They can't really force you to vote: they can only force you to show up at the polling booth and accept a ballot. They cannot force you to make a mark on it. But of course, if voting became compulsory, most people would likely vote. It has occurred to me though that there is one vote that a voluntaryist can meaningfully cast. As I said in a comment on another article: if the option "none of the above" appears explicitly on the ballot, then perhaps voluntaryists can vote with a clear conscience? And if the government begins to make noises about making voting compulsory, then perhaps voluntaryists could organize some sort of pressure group with the one purpose of getting that NOTA option on the ballot? Suverans2: You may be right, but how exactly does one give up citizenship?
  • Suverans2's picture
    Suverans2 5 years 29 weeks ago Page Alex R. Knight III
    G'day Alex R. Knight III, "The non-voter takes the moral high ground by not only refusing to consent to be governed..." Not true, except, perhaps, in his own mind. I believe you may be confusing participation with association. If he consents, either tacitly[1] or expressly, to be associated with the government, (i.e. consents to remain in the government office of 'citizen'), whether he participates, (i.e. votes), or not, he is consenting to be governed. He is only "refusing" to participate in choosing who, or what, will govern him. Only by "withdrawing from membership in [the] group"[2], i.e. opting out of the government office of 'citizen', does he refuse to consent to be governed. “How does it become a man to behave towards the American government today? I answer, that he cannot without disgrace be associated with it." ~ Henry David Thoreau _________________________________________________________________ [1] Tacit consent is synonymous with connivance, which is defined here as "tacit encouragement or assent (without participation) to wrongdoing by another." [2] Secession. The act of withdrawing from membership in a group. ~ Black's Law Dictionary, Sixth Edition, page 1351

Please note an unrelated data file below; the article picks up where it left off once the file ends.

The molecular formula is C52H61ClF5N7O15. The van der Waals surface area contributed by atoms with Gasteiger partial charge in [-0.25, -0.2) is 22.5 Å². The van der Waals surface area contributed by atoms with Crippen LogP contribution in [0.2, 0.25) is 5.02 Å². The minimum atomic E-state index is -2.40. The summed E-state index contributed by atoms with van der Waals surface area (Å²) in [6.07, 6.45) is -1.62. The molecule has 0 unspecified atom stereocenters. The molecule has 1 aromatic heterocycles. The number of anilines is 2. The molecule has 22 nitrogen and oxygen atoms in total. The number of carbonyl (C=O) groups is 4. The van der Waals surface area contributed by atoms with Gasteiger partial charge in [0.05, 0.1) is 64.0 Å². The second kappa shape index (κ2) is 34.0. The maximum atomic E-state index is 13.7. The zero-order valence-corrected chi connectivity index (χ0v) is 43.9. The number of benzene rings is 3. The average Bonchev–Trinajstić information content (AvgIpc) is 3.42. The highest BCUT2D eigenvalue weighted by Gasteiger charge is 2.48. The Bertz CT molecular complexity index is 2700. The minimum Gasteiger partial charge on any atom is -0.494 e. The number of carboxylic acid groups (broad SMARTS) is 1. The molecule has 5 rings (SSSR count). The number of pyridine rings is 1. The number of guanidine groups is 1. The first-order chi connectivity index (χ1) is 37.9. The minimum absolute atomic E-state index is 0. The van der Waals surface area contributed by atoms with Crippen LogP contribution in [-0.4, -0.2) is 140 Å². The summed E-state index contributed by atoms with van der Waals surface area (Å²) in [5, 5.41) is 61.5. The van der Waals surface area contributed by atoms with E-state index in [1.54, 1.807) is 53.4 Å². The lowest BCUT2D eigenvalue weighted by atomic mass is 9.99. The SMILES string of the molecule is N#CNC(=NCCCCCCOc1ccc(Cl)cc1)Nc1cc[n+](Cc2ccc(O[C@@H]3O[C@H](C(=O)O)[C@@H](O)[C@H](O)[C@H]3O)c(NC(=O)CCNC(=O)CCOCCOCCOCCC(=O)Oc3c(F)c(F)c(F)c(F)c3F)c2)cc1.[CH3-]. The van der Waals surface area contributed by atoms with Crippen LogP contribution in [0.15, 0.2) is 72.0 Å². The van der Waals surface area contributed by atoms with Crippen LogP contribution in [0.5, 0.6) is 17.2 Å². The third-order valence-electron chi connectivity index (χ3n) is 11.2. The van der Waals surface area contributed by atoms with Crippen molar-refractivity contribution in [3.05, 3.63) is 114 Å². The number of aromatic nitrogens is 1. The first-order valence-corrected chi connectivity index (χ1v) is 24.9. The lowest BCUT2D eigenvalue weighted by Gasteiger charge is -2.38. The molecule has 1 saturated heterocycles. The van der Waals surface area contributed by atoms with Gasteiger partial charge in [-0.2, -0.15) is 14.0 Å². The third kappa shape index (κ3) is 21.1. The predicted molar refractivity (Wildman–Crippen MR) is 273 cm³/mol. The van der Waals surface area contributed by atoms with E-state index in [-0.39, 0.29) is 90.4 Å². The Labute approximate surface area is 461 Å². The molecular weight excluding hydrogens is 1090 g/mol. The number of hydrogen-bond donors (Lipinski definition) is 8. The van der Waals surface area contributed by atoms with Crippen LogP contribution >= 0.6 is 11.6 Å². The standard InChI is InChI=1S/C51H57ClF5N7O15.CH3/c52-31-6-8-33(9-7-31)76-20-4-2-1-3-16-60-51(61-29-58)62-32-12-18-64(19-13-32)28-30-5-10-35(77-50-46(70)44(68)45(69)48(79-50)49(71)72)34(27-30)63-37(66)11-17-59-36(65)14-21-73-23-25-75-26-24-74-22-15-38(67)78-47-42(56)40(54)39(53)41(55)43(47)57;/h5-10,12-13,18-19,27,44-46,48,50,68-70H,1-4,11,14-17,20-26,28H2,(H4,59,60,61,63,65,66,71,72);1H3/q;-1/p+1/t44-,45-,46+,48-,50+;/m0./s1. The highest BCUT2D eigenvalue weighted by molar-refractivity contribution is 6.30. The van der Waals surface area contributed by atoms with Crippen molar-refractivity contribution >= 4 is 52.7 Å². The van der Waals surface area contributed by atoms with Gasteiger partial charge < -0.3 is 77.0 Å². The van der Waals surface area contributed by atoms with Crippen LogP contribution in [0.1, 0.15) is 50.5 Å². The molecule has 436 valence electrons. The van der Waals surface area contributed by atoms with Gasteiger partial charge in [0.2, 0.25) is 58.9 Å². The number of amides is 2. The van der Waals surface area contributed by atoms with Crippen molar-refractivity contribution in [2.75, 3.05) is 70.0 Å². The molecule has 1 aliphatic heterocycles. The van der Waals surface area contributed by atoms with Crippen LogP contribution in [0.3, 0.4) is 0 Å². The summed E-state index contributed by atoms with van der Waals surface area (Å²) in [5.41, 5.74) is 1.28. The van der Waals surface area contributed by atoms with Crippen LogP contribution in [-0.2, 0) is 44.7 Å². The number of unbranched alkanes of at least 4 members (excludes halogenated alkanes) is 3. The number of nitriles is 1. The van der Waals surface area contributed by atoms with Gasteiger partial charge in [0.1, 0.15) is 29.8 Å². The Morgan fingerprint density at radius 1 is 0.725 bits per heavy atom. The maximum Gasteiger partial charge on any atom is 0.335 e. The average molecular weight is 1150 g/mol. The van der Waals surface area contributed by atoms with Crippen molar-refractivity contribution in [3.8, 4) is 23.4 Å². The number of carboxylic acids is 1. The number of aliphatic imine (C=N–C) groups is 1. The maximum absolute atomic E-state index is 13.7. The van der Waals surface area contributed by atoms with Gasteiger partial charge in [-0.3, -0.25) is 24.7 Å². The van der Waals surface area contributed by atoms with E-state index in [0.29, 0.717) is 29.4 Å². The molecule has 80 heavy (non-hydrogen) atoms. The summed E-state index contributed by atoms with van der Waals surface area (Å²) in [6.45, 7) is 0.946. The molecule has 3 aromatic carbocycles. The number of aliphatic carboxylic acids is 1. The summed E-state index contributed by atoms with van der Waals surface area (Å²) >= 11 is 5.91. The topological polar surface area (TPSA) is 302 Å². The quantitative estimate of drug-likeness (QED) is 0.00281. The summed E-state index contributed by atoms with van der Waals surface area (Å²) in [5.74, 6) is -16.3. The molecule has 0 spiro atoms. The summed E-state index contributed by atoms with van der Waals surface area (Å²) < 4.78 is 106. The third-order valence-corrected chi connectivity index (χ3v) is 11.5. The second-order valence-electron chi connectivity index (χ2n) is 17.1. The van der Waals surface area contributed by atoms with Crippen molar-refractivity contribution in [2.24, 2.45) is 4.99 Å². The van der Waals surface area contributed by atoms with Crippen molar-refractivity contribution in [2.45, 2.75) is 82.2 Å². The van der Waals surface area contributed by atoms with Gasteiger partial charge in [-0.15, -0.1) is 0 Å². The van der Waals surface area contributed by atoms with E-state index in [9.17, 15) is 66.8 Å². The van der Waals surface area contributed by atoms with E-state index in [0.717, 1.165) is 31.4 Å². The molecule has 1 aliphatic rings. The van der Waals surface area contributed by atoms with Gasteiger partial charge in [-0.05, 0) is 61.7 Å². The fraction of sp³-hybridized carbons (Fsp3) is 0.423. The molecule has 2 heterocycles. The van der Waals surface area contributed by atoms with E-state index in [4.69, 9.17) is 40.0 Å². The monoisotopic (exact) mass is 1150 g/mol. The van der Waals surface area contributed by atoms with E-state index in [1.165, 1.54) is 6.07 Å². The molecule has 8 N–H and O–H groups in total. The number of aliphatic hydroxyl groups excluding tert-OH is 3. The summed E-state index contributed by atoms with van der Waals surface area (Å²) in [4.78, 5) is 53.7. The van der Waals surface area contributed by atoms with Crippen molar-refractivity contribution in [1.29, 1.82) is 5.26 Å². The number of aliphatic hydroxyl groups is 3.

• Suverans2's picture
    Suverans2 5 years 29 weeks ago Page Alex R. Knight III
    "He or she also escapes the possibility of being compelled to “serve” on a jury in a government “court” (read star chamber) – or even being coercively forced to be screened by bureaucrats to possibly be compelled to be part of one." Really? "The details may vary among states and between the state and federal courts, but the basics are pretty much the same. A court selects potential jurors from a list of names that are often obtained from lists of people with drivers licenses in the state..." ~ http://tinyurl.com/ccf9aa6
  • Suverans2's picture
    Suverans2 5 years 29 weeks ago Page Alex R. Knight III
    The non-voter may be, in his own fashion, "...refusing willful endorsement of the arbitrary rule of others and their property."
  • eugenedw's picture
    eugenedw 5 years 29 weeks ago Page Jim Davies
    Jim wrote: "Elections are, of course, a complete waste of effort; they merely change the zookeepers from time to time." -Quite correct, but it has occurred to me that there is one type of election in which it may well be very meaningful for anarchists to vote, namely an election where the option "None of the above" is stated explicitly on the ballot. It may be very interesting to see the results of such an election. I would be interested to hear opinions on this, because it seems to me it may be meaningful for anarchists campaign for such ballots. Not that the government is likely to ever do it that way (imagine the horror when "None of the above" wins an election in a landslide!). But the campaign itself will raise awareness of how hollow a thing democracy is.